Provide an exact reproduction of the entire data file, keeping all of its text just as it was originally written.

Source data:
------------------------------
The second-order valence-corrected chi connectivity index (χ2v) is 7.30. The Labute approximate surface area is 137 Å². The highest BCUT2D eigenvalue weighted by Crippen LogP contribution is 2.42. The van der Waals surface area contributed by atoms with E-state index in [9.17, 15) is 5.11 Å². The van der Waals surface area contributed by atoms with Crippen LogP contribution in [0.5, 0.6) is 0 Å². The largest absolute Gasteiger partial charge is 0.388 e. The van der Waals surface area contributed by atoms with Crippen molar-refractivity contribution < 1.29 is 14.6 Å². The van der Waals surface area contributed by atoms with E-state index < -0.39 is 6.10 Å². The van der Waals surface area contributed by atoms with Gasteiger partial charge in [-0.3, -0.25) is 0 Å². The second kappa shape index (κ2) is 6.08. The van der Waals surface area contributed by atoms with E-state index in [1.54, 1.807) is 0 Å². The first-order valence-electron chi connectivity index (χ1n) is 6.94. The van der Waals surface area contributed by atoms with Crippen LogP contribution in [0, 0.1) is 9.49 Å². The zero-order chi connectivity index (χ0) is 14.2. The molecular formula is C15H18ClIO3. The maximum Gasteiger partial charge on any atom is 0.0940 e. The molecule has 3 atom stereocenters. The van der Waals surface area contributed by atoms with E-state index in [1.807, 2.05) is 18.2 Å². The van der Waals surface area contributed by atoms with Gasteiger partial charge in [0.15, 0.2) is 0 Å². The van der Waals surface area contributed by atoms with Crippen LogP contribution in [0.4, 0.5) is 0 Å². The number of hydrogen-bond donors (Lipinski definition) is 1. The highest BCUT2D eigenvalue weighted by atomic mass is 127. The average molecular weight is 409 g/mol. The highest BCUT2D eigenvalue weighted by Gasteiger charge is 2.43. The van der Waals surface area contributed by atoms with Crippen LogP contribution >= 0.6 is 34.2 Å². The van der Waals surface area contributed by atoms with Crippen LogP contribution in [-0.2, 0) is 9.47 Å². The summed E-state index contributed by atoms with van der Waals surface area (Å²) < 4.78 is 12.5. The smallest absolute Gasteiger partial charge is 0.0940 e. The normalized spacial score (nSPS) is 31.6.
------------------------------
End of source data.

The second-order valence-corrected chi connectivity index (χ2v) is 7.30. The Labute approximate surface area is 137 Å². The highest BCUT2D eigenvalue weighted by Crippen LogP contribution is 2.42. The van der Waals surface area contributed by atoms with E-state index in [9.17, 15) is 5.11 Å². The van der Waals surface area contributed by atoms with Crippen LogP contribution in [0.5, 0.6) is 0 Å². The largest absolute Gasteiger partial charge is 0.388 e. The van der Waals surface area contributed by atoms with Crippen molar-refractivity contribution < 1.29 is 14.6 Å². The van der Waals surface area contributed by atoms with E-state index < -0.39 is 6.10 Å². The van der Waals surface area contributed by atoms with Gasteiger partial charge in [-0.3, -0.25) is 0 Å². The second kappa shape index (κ2) is 6.08. The van der Waals surface area contributed by atoms with E-state index in [1.54, 1.807) is 0 Å². The first-order valence-electron chi connectivity index (χ1n) is 6.94. The van der Waals surface area contributed by atoms with Crippen LogP contribution in [0, 0.1) is 9.49 Å². The zero-order chi connectivity index (χ0) is 14.2. The molecular formula is C15H18ClIO3. The maximum Gasteiger partial charge on any atom is 0.0940 e. The molecule has 3 atom stereocenters. The van der Waals surface area contributed by atoms with E-state index in [1.807, 2.05) is 18.2 Å². The van der Waals surface area contributed by atoms with Gasteiger partial charge in [0.15, 0.2) is 0 Å². The van der Waals surface area contributed by atoms with Crippen LogP contribution in [0.4, 0.5) is 0 Å². The number of hydrogen-bond donors (Lipinski definition) is 1. The highest BCUT2D eigenvalue weighted by atomic mass is 127. The average molecular weight is 409 g/mol. The highest BCUT2D eigenvalue weighted by Gasteiger charge is 2.43. The van der Waals surface area contributed by atoms with Crippen LogP contribution >= 0.6 is 34.2 Å². The van der Waals surface area contributed by atoms with Crippen LogP contribution in [-0.2, 0) is 9.47 Å². The summed E-state index contributed by atoms with van der Waals surface area (Å²) < 4.78 is 12.5. The smallest absolute Gasteiger partial charge is 0.0940 e. The normalized spacial score (nSPS) is 31.6.